Canada has a long history of Senate Reform proposals dating back to 1874. I want to assure you that our government is serious about Senate Reform and believe in representation by population. This commitment was fulfilled when our Prime Minister created the role of Secretary of Democratic Reform, under the direction of the Honourable Steven Fletcher.
Minister Fletcher recently tabled a Bill that will set term limits on Senate appointments to eight years. Hopefully, now that we have a Senate majority, we should be able to see this Bill enacted. Currently, Senators are appointment by the Prime Minister. Our government has had discussions with the provinces to help in the Senate selection process by including Senate elections during provincial elections. This means voters, through the voting process, are able to recommend a person to the Prime Minister for appointment. This is not binding but likely would be respected by the Prime Minister.
Some constituents have suggested that the Senate be abolished. I am not convinced this is prudent as the Senate is a safe guard that balances the power of Parliament to better protect the interests of citizens. I believe the roles and duties of the Senate should reflect the principles of a triple “E” Senate. (Elected, Equal and Effective).
Another Bill that has also been introduced will increase the number of Members of Parliament in Ontario, Alberta and British Columbia. These provinces have been under represented for many years and this new Bill will finally give Ontario 18 more seats, Alberta 5 and B.C. 7.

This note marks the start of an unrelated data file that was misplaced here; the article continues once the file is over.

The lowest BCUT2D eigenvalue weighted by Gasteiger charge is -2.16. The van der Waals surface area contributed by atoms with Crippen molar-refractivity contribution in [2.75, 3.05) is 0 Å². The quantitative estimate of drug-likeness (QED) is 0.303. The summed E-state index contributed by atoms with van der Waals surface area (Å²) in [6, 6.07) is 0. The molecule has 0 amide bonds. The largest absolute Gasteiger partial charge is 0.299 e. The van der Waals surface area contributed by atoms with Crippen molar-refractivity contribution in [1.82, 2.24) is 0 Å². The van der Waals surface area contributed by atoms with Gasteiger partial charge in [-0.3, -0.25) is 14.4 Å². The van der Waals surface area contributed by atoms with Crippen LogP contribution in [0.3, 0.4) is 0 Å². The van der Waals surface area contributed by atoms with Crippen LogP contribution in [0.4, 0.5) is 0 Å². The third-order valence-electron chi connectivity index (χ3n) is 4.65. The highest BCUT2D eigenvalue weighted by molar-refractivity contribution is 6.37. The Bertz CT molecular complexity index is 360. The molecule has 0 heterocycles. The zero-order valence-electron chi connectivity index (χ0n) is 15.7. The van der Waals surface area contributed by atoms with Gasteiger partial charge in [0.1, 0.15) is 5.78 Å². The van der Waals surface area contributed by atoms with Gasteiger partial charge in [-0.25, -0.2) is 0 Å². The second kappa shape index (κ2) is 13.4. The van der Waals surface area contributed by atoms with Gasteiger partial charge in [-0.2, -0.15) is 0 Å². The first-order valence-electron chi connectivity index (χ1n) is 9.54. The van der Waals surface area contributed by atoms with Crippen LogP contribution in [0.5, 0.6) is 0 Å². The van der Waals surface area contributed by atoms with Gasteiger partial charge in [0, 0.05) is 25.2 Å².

It is interesting to note that the average representation in the Atlantic Provinces, Saskatchewan, and Manitoba is less than 90,000 electors to every Member of Parliament. In B.C. it is 124,000. Some have suggested increasing the 100,000 electors per member standard and having less MPs rather than increasing the number. It would be more cost effective, but would we be diluting the ability of a MP to represent his/her constituents effectively?
There is a process that is followed during redistribution and that process will begin once the Minister’s Bills have been enacted by Parliament.
In an interesting twist, the Bloc introduced a Motion last week promoting the idea that Quebec be guaranteed 25% of the seats in Parliament. Fortunately, this Bill was defeated as it was contrary to representation by population which is a fundamental principle of our democracy. I am pleased that our Government is moving forward to give Canadians the accountable, democratic institutions they deserve.
Colin Mayes MP